Skip to content

Sparks (2013)

April 28, 2013



written by: Christopher Folino

produced by: Christopher Folino, Tyler Endicott, James Sutton & Michael A. Smith

directed by: Christopher Folino and Todd Burrows

rating: not yet rated

runtime: 97 min. 

U.S. release date: April 13, 2013 (Chicago Critics Film Festival) 


Superhero movies aren’t just for summer blockbusters anymore. Sure, we’re inundated each summer with adaptations of comic books from The Big Two (that’s, Marvel or DC Comics, for those unfamiliar with that phrase), but now those movies are getting released throughout the year. One can easily become overwhelmed and weary of it all (not that I would know) or just harbor a longing for something a little different within the genre. The independently filmed “Sparks” is just that. It’s a mash-up of genres, combining the sensibilities of film noir with the colorful heroes and their murderous foes of superhero movies. Don’t expect “Sparks” to be predictable though, it’s a film that flips conventions, delivering characters that walk a fine line between hero and villain, whether they know it or not.

In 1948 New York City costumed crime fighters, called “supers”, work with the police to keep the streets safe. Some of the them are super powered (due to radiation from a meteor that landed in Rochester twenty years ago), but most of them are just super determined to kick butt and exact justice. Ian Sparks (Chase Williamson, “John Dies at the End”) is one such man. As a boy, his parents died in a horrible accident, which inspired him to don a mask and tights as a teenager, going by his last name while fighting his way through bullies and criminals. He soon learns he can do his job better with a partner, so he hooks up with the lovely Lady Heavenly (Ashley Bell, “The Last Exorcism”), a confidant acrobatic heroine who has a following of her own. She’s been known to team-up with another hero, Sledge (Jake Busey, “Starship Troopers”), but couldn’t turn down Spark’s offer (and charm) to fight crime together. The two make a fine pair fighting alongside each other and soon fall in love.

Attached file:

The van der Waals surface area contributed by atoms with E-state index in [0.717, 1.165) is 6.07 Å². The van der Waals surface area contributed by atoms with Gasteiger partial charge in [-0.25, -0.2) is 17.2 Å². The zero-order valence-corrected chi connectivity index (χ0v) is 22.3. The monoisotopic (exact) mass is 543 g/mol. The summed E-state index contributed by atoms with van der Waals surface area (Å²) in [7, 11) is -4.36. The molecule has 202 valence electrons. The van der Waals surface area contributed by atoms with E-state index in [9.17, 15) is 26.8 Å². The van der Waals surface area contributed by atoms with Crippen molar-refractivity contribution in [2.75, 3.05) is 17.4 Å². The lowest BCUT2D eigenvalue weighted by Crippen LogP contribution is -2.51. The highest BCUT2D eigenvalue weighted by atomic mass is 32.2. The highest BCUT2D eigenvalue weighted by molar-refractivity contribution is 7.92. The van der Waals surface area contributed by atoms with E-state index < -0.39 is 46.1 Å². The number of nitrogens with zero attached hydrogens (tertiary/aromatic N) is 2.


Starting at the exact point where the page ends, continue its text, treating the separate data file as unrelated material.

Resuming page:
All that changes one night when they run into the mysterious Matanza (William Katt, “Carrie”), a murderer reported to be a copycat serial killer. That horrific encounter leaves Sparks and Heavenly broken, sending Ian on a dark, self-destructive path of loss and guilt. Just as he’s about to throw away his tights for good, Ian meets Archer (Clancy Brown, “The Shawshank Redemption”), yet another mysterious figure with ties to Ian’s past. Archer takes Ian under his wing, honing his fighting skills and regaining his confidence, inspiring him to get his masked vigilante mojo back. He reveals to Ian the identity of the man responsible for his parent’s death and recruits Caine, (Ernesto Cueto) a flammable hothead and Dawn (a strong Marina Squerciati) an attractive shape shifter, to assist them in taking him out.

Their mission goes awry and Ian finds himself deceived and manipulated. He turns to a line of work void of morals, betraying everything he once fought to be. This despicable line of work brings its own surprising revelations, reuniting him with Lady Heavenly once again and an inevitable re-encounter with Matanza. Seeking redemption and a chance to restore his reputation, Ian sets out to make things right and hopefully win back the heart of the woman he loves, while discovering certain powers of his own.




“Sparks” is quite an ambitious project for a director without the backing of a major studio. It’s the second feature-length film by Christopher Folino (2005‘s “Gamers” was his debut) who co-directed with Todd Burrows and also served as a producer. Adapting his graphic novel of the same name, Folino shot the film in an astonishing 12 days. With the film predominately taking place at night and considering all the stunts involved, I have to assume there were sleepless nights involved in this production.